CANADIAN RAILWAY OFFICE OF ARBITRATION

CASE NO. 1115

Heard at Montreal, Tuesday, July 5, 1983

Concerning

CANADIAN NATIONAL RAILWAY COMPANY

and

BROTHERHOOD OF MAINTENANCE OF WAY EMPLOYEES

DISPUTE:

Contracting out of the renovations at the CN Station at North Battleford, Saskatchewan.

JOINT STATEMENT OF ISSUE:

The Company required certain renovations to be carried out at the CN Station at North Battleford, Saskatchewan and allowed Greyhound Bus Company, the user of the space, to contract out the work.

The Brotherhood contends that the Company violated the letter dated March 5, 1982, concerning the contracting out of work when the renovations of the CN Station at North Battleford, Saskatchewan were contracted out.

The Company disagreed with the Brotherhood's contention.

FOR THE BROTHERHOOD: FOR THE COMPANY:

(SGD.) A. F. CURRIE (SGD.) D. C. FRALEIGH

System Federation General Chairman Assistant Vice-President, Labour Relations.

There appeared on behalf of the Company:

P. E. Scheerle System Labour Relations Officer, Montreal

J. A. Cameron Manager Labour Relations, Montreal

T. D. Ferens System Labour Relations Officer, Montreal

D. A. Skelly Employee Relations Officer, Winnipeg

And on behalf of the Brotherhood:

A. F. Currie System Federation General Chairman, Winnipeg

F. L. Stoppler Vice-President, Ottawa

 

AWARD OF THE ARBITRATOR

The material portions of the letter governing contracting- out are as follows:-

In accordance with the provisions as set out on Page 49 of the above-mentioned award, it is agreed that work presently and normally performed by employees represented by the Associated NonOperating Railway Unions signatory to the Memorandum of Settlement dated March 5, 1982, will not be contracted out except:

1. when technical or managerial skills are not available from within the Railway; or

2. where sufficient employees, qualified to perform the work, are not available from the active or laid-off employees; or

3. when essential equipment or facilities are not available and cannot be made available from Railway-owned property at the time and place required; or

4. where the nature or volume of work is such that it does not justify the capital or operating expenditure involved; or

5. the required time of completion of the work cannot be met with the skills, personnel or equipment available on the property; or

6. where the nature or volume of the work is such that undesirable fluctuations in employment would automatically result.

Where a Union contends that the Railway has contracted out work contrary to the foregoing and this results in an employee being unable to hold work, the Union may progress a grievance in respect of such employee by using the grievance procedure which would apply if this were a grievance under the collective agreement. Such grievance shall commence at (*), the union officer submitting the facts on which the Union replies to support its contention. Any such grievance must be submitted within 30 days from the alleged non-compliance.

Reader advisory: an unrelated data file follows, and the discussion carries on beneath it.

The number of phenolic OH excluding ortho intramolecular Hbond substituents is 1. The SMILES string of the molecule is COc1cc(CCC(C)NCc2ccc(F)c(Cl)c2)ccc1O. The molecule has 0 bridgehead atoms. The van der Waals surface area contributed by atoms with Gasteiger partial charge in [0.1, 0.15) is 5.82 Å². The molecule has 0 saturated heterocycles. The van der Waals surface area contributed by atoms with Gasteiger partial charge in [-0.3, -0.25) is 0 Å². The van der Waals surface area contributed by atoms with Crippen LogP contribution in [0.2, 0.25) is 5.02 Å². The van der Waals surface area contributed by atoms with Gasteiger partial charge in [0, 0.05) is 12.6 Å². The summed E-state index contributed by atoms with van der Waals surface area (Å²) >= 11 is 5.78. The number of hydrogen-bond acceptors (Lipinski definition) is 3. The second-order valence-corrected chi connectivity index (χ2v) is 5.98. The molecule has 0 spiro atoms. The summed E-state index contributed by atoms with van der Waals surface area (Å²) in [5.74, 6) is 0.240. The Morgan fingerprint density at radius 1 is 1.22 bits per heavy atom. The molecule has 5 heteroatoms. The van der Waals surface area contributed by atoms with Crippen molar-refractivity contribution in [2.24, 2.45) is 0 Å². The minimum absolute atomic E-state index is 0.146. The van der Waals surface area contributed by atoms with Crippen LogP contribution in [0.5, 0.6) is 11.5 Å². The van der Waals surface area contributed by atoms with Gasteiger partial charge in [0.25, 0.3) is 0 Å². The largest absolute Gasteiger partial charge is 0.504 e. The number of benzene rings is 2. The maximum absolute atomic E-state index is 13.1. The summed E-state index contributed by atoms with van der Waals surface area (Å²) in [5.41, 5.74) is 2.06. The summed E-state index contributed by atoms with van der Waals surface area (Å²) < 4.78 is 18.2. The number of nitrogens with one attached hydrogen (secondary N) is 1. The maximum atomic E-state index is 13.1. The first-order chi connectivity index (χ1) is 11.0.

The work in question was generally of a sort "presently and normally performed by employees" in the bargaining unit. The contracting-out, however, did not affect the rights of employees on the "seniority territory", that is the Saskatchewan Area, in which the work was performed, because such persons were fully employed, and thus not "unable to hold work" at the material times, so that no right of grievance arose with respect to such employees under the provisions of the contracting-out letter. Had there been such employees on layoff in that area at the time, it would be my view that their grievance should succeed, other things being equal.

It is contended that the contracting-out did affect employees elsewhere in the Prairie Region, although not in the Saskatchewan area, since there were a number of qualified employees at Winnipeg who were laid off at the material times (although they were recalled prior to the completion of the work in question). If such persons were otherwise entitled to perform the work in question, then their continuing to be laid off while the work was contracted-out meant, in my view, that they were "unable to hold work" as a result, and that they would have the right to grieve.

In fact, on the material before me, most of the employees laid off at Winnipeg were not in the classification and did not have the skills required for the work in question. Such persons, then, would not have been assigned to the work in any event, as not being within one of the classifications of employees who normally perform the work.

It may be that some of those on layoff at Winnipeg did have the qualifications and would have been entitled to the work had they been in the Saskatchewan Area. (There is no evidence in respect of any particular employee.) Rights to work, however, are exercised in respect of seniority territories, and it is only where displacement rights within a territory have been exhausted that displacement may occur on a regional basis. There is no general right to assignment on a regional basis. In the instant case, it has not been shown that any of the grievors could in fact be said to have been unable to hold work because of the contracting-out in question.

It was also contended that the Company had not discussed this matter with the Union at the beginning of the year, as the contracting-out letter contemplates. At that time, however, the Company had no plans in respect of the work in question, and there cannot be said to have been any violation of the letter in the circumstances.

For the foregoing reasons, the grievance is dismissed.

(signed) J. F. W. WEATHERILL

ARBITRATOR